New Book by Yale Economist Outlines Best Solutions for Fighting Global Poverty
In their forthcoming book, “More Than Good Intentions: How a New Economics Is Helping to Solve Global Poverty,” Yale economist Dean Karlan and his co-author Jacob Appel take the reader on a tour of the developing world, where development and behavioral economists are working at the ground level to determine the best way to alleviate world poverty.
In articulating how best to help the three billion people living on less than $2.50/day, development economists tend to fall into one of two camps. One camp claims that wealthy nations contribute too few dollars to combat poverty. The other camp counters that money doesn’t guarantee poverty alleviation, and point to the $2.3 trillion spent in foreign aid over the past 50 years as evidence that throwing money at the problem won’t solve it. Despite their differences, both groups must agree that some types of development interventions work better than others.
Building off that common ground, Karlan and Appel set out to learn what works best, and why, directly from the individuals who struggle to lift themselves and their families out of poverty.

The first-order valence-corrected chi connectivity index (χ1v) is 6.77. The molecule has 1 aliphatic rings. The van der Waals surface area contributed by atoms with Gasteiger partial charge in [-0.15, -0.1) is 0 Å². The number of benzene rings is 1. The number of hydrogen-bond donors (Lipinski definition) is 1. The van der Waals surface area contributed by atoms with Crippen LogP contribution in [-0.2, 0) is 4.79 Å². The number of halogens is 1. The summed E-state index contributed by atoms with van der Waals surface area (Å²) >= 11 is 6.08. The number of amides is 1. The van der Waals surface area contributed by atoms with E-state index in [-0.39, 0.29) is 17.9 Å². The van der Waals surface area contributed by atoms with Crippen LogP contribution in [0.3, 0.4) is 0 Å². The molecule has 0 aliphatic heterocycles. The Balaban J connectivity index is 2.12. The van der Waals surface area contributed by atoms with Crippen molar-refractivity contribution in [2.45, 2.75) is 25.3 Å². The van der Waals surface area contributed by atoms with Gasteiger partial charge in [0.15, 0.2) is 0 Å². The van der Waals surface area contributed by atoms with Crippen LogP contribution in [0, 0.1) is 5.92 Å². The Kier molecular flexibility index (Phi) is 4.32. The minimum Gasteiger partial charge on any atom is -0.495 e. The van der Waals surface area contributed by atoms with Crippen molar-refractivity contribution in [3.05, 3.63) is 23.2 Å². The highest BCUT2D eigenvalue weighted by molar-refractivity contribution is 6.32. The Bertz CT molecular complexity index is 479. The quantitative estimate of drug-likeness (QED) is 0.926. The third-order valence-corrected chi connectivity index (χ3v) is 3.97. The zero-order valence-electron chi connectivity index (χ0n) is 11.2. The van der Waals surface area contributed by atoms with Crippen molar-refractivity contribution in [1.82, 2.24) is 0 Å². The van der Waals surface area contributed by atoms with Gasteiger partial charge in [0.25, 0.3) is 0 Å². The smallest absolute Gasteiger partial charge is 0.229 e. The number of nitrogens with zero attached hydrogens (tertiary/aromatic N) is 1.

The endeavor is a natural fit for Karlan, the founder and director of the non-profit research organization Innovations for Poverty Action (IPA). IPA’s mission is to work with development organizations and economists to conduct rigorous evaluations of poverty alleviation programs; it conducts projects in areas as diverse as microfinance, public health, governance and education. Before writing the book, Appel, a researcher at IPA, had experience in Ghana, and the book benefits from both authors’ extensive time in the field.
A recent recipient of a $7.3 million Bill & Melinda Gates Foundation grant to study micro-savings for the world’s poor, Karlan belongs to the school of behavioral economics. While this approach seeks to understand deviations from rational behavior for both rich and poor alike, behavioral economics is particularly useful in helping design better programs to combat world poverty, notes Karlan. Not all solutions presented in the book are based on behavioral economics, however, and the authors discuss many ideas straight from traditional economics that help fight poverty. Karlan and Appel bring these theories to life by relating human-interest stories from around the world, for both rich and poor.
“The book is written for a general audience. There are no tables. No fancy econometrics,” said Karlan. “We wrote the book so that those not getting a Ph.D. in economics can still learn what this movement to fight poverty is all about, and most importantly can learn how they can make a difference with their own charity or work.”